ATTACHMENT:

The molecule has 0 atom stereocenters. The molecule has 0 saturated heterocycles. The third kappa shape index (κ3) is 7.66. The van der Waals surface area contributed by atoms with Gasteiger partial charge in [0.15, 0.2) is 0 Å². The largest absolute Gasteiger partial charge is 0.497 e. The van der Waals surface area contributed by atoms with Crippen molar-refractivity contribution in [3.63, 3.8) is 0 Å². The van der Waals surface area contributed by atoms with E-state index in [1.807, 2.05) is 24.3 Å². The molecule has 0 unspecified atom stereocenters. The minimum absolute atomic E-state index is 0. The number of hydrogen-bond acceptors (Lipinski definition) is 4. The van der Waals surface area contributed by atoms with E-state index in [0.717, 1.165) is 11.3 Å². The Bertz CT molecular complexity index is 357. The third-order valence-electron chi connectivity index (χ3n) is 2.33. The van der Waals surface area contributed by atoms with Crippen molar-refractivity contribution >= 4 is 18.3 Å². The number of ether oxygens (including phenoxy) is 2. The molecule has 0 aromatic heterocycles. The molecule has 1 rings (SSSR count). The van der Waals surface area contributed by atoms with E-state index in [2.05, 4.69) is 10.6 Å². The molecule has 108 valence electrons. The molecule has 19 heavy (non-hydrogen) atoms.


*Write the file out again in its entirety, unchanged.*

The molecule has 0 atom stereocenters. The molecule has 0 saturated heterocycles. The third kappa shape index (κ3) is 7.66. The van der Waals surface area contributed by atoms with Gasteiger partial charge in [0.15, 0.2) is 0 Å². The largest absolute Gasteiger partial charge is 0.497 e. The van der Waals surface area contributed by atoms with Crippen molar-refractivity contribution in [3.63, 3.8) is 0 Å². The van der Waals surface area contributed by atoms with E-state index in [1.807, 2.05) is 24.3 Å². The molecule has 0 unspecified atom stereocenters. The minimum absolute atomic E-state index is 0. The number of hydrogen-bond acceptors (Lipinski definition) is 4. The van der Waals surface area contributed by atoms with E-state index in [0.717, 1.165) is 11.3 Å². The Bertz CT molecular complexity index is 357. The third-order valence-electron chi connectivity index (χ3n) is 2.33. The van der Waals surface area contributed by atoms with Crippen molar-refractivity contribution >= 4 is 18.3 Å². The number of ether oxygens (including phenoxy) is 2. The molecule has 0 aromatic heterocycles. The molecule has 1 rings (SSSR count). The van der Waals surface area contributed by atoms with E-state index in [2.05, 4.69) is 10.6 Å². The molecule has 108 valence electrons. The molecule has 19 heavy (non-hydrogen) atoms.